After providing the opening bid prices for TV stations in the broadcast incentive auction two weeks ago, FCC chairman Tom Wheeler said, “For all practical purposes, we’ve fired the starting gun.” Yes, but the race isn’t so much a sprint as a high hurdles contest, and a few remain before the home stretch begins March 29, when broadcasters have to commit to the auction.
There remain pending lawsuits, petitions to reconsider FCC decisions and several proceedings that need to be completed, including key proposals to reserve spectrum for unlicensed devices.
“There are still a number of outstanding issues,” said Rick Kaplan, National Association of Broadcasters spectrum point person and general counsel.
Here are the main pieces of the puzzle yet to be put into place.
Vacant channel. Or as Kaplan called it, the “not-so-vacant channel.”
The FCC has proposed to reserve the last channel in each market for unlicensed device use. That means after the auction and repack, any TV market with vacant channels will have to reserve one channel for unlicensed “white spaces” devices.
The proposal has been characterized as a “third rail” issue for many broadcasters. Kaplan calls the vacant channel proposal egregious and a land-grab by Google and Microsoft that will dissuade them from participating in the auction—i.e., why buy the cow when you can get the milk for free (as it were)?
It also further shrinks the broadcast band, leaving less room for new, diverse channels, and also less room for low-powers already without protection, Kaplan suggested, adding that it makes it harder to move to a new ATSC-3 transmission standard.
The comment deadline on the proposal was last week, after which the FCC will then have to vote on an order.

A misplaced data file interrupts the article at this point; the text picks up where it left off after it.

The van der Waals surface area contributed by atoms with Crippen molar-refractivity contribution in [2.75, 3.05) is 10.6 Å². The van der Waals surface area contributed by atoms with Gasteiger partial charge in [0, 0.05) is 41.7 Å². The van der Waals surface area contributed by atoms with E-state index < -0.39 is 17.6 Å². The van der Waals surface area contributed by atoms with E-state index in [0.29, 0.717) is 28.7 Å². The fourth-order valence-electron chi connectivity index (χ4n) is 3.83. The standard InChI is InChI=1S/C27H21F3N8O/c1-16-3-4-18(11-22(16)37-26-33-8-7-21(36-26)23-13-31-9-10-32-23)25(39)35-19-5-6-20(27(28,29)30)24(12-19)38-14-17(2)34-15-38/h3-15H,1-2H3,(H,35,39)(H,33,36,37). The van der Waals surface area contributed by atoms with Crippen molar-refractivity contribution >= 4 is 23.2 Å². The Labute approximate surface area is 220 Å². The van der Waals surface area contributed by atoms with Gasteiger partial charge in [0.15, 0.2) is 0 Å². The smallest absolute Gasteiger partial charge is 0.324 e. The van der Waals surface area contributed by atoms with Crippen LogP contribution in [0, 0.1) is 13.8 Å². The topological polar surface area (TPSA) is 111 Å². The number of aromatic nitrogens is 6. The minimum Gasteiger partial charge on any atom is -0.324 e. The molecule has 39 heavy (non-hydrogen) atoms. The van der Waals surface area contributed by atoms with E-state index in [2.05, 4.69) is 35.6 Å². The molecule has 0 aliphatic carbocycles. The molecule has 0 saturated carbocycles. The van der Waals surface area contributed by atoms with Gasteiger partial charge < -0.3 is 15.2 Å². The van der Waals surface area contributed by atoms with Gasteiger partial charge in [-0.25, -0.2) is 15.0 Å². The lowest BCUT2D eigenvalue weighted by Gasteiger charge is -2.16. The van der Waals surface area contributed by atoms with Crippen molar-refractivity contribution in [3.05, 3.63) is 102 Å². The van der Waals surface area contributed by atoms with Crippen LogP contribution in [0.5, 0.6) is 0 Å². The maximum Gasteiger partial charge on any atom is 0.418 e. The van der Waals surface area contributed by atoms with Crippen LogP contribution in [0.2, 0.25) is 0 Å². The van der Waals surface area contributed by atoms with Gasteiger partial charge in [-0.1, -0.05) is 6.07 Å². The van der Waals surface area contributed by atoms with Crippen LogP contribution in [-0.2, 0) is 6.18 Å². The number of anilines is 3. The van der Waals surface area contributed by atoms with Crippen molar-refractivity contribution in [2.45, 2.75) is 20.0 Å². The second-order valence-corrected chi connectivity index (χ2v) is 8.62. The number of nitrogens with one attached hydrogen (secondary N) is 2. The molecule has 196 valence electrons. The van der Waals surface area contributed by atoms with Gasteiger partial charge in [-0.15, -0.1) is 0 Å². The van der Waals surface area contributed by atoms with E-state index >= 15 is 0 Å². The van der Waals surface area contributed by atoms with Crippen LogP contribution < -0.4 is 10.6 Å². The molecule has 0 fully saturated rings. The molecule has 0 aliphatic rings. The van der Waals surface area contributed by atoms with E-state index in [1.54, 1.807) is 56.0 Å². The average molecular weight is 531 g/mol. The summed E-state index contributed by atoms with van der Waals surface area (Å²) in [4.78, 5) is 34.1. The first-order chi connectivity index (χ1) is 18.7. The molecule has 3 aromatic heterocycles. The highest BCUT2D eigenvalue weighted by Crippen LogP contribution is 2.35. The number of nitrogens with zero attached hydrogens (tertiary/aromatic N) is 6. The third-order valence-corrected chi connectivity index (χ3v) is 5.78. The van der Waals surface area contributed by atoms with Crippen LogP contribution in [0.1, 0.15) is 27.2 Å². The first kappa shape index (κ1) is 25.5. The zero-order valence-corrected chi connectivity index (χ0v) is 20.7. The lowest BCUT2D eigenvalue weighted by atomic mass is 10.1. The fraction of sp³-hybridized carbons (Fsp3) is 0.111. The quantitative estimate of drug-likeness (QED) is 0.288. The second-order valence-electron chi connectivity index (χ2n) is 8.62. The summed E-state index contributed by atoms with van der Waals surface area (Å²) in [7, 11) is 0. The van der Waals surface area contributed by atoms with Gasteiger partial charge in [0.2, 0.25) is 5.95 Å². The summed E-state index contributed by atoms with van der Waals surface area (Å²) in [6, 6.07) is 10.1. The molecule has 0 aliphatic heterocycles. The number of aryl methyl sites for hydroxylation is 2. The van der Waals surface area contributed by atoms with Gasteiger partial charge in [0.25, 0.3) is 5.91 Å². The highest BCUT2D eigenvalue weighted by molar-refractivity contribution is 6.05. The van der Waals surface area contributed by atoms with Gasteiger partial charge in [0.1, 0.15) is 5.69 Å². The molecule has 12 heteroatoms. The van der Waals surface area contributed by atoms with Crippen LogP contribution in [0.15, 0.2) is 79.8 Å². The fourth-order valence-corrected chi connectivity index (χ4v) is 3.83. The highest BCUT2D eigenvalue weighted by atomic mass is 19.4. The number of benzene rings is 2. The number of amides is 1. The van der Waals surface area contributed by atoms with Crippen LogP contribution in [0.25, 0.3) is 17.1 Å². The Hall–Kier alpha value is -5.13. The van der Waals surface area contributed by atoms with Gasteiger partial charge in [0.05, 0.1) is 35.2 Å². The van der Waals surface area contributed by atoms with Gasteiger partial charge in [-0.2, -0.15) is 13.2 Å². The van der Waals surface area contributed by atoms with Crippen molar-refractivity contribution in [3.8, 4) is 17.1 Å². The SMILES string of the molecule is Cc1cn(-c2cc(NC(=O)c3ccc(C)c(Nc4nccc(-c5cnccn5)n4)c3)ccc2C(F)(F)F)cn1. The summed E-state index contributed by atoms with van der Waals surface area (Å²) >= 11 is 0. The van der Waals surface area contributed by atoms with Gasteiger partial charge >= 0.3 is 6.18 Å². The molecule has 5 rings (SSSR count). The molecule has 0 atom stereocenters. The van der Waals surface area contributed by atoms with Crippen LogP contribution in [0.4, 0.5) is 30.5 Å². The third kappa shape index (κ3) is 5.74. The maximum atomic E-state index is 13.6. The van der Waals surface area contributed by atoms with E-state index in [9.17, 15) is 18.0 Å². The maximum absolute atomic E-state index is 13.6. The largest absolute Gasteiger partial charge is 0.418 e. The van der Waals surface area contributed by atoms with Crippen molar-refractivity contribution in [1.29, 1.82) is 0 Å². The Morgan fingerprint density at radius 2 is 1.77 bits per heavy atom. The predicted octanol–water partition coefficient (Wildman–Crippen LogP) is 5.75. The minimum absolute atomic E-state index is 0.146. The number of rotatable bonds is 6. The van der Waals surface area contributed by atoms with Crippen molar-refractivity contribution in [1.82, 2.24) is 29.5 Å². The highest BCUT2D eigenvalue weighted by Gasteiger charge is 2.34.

Duplex Gap. At issue is the FCC’s decision to place some TV stations in the wireless band’s duplex gap after the incentive auction. This is the buffer between wireless uplink and downlink spectrum and is part of the FCC’s effort to clear as much contiguous spectrum as possible for wireless.
The NAB has petitioned the FCC to reconsider that decision.
Auction procedures. The NAB has also asked the FCC to reconsider the degree to which the commission will allow impairments— or interference—nationwide between TV stations and wireless carriers in its effort to clear the maximum amount of spectrum. That will affect the number of stations that can be placed in the wireless band. That is part of the same duplex gap recon petition.
LPTVs and Translators. The FCC has yet to vote on its proposal to mitigate the impact of the incentive auction on low-power TV’s and translators. They need help because those stations are not protected in the auction repack, and can be displaced or shuttered. Wheeler has promised to do what he can to help, given that the statute does not provide any protections for them. In addition, a number of legislators have weighed in, saying they did not mean for low-powers and translators, which often serve rural populations, to be hung out to dry, and have suggested they could clarify that in new legislation.
FED’S TURN TO TURN OVER SPECTRUM
Having wrung out pretty much all the spectrum it can from broadcasters in the DTV transition and its plans for the upcoming broadcast incentive auction, the government is now turning on its own, so to speak, to gain even more.
The omnibus budget bill getting support from both sides of Congress last week as a way to avoid a government shutdown includes the Spectrum Pipeline Act of 2015 as one of its provisions. The bill would reallocate and auction federal spectrum—the Department of Defense, for example—for non-federal use or shared use by federal and non-federal users, or a combination of those.
The bill directs the Secretary of Commerce to submit a report to the President and the FCC identifying 30 MHz in bands of at least 10 MHz of contiguous frequencies for such reallocation.
The President is then directed to withdraw or modify the licenses of federal spectrum holders, after which the FCC will designate it for non federalor shared use.
The auction would have to begin by July 1, 2024.
After providing the opening bid prices for TV stations in the broadcast incentive auction two weeks ago, FCC chairman Tom Wheeler said, “For all practical purposes, we’ve fired the starting gun.” Yes, but the race isn’t so much a sprint as a high hurdles contest, and a few remain before the home stretch begins March 29, when broadcasters have to commit to the auction.Subscribe for full article
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